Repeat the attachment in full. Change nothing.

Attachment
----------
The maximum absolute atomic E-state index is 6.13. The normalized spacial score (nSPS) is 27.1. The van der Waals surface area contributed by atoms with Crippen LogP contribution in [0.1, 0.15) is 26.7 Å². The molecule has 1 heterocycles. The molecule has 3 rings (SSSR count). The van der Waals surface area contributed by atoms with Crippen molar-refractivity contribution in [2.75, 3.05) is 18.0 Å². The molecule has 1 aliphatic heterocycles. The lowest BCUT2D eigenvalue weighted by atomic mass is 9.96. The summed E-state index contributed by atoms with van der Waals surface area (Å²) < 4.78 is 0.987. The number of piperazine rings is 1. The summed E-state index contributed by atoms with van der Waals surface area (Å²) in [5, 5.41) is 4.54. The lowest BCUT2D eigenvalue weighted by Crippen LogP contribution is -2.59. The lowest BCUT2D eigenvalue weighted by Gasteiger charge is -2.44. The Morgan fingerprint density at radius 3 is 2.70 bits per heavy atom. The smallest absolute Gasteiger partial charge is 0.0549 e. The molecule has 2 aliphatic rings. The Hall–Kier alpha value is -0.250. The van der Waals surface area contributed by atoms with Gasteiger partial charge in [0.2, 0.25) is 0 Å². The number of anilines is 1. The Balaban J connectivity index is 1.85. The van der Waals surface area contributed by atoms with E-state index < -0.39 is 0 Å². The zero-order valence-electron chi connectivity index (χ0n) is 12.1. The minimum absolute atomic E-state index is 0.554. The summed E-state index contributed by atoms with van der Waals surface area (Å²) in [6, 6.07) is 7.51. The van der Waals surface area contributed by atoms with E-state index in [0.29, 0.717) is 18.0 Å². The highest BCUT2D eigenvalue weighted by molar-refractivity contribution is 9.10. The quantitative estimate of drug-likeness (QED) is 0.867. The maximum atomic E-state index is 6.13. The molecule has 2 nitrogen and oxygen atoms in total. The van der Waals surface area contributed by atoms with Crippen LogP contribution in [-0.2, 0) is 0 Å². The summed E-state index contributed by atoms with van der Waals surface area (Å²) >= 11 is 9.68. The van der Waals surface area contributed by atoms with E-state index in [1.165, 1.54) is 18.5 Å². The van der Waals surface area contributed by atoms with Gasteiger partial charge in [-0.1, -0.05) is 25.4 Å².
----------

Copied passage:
The maximum absolute atomic E-state index is 6.13. The normalized spacial score (nSPS) is 27.1. The van der Waals surface area contributed by atoms with Crippen LogP contribution in [0.1, 0.15) is 26.7 Å². The molecule has 1 heterocycles. The molecule has 3 rings (SSSR count). The van der Waals surface area contributed by atoms with Crippen molar-refractivity contribution in [2.75, 3.05) is 18.0 Å². The molecule has 1 aliphatic heterocycles. The lowest BCUT2D eigenvalue weighted by atomic mass is 9.96. The summed E-state index contributed by atoms with van der Waals surface area (Å²) < 4.78 is 0.987. The number of piperazine rings is 1. The summed E-state index contributed by atoms with van der Waals surface area (Å²) in [5, 5.41) is 4.54. The lowest BCUT2D eigenvalue weighted by Crippen LogP contribution is -2.59. The lowest BCUT2D eigenvalue weighted by Gasteiger charge is -2.44. The Morgan fingerprint density at radius 3 is 2.70 bits per heavy atom. The smallest absolute Gasteiger partial charge is 0.0549 e. The molecule has 2 aliphatic rings. The Hall–Kier alpha value is -0.250. The van der Waals surface area contributed by atoms with Gasteiger partial charge in [0.2, 0.25) is 0 Å². The number of anilines is 1. The Balaban J connectivity index is 1.85. The van der Waals surface area contributed by atoms with E-state index < -0.39 is 0 Å². The zero-order valence-electron chi connectivity index (χ0n) is 12.1. The minimum absolute atomic E-state index is 0.554. The summed E-state index contributed by atoms with van der Waals surface area (Å²) in [6, 6.07) is 7.51. The van der Waals surface area contributed by atoms with E-state index in [0.29, 0.717) is 18.0 Å². The highest BCUT2D eigenvalue weighted by molar-refractivity contribution is 9.10. The quantitative estimate of drug-likeness (QED) is 0.867. The maximum atomic E-state index is 6.13. The molecule has 2 nitrogen and oxygen atoms in total. The van der Waals surface area contributed by atoms with Crippen LogP contribution in [-0.2, 0) is 0 Å². The summed E-state index contributed by atoms with van der Waals surface area (Å²) >= 11 is 9.68. The van der Waals surface area contributed by atoms with E-state index in [1.165, 1.54) is 18.5 Å². The van der Waals surface area contributed by atoms with Gasteiger partial charge in [-0.1, -0.05) is 25.4 Å².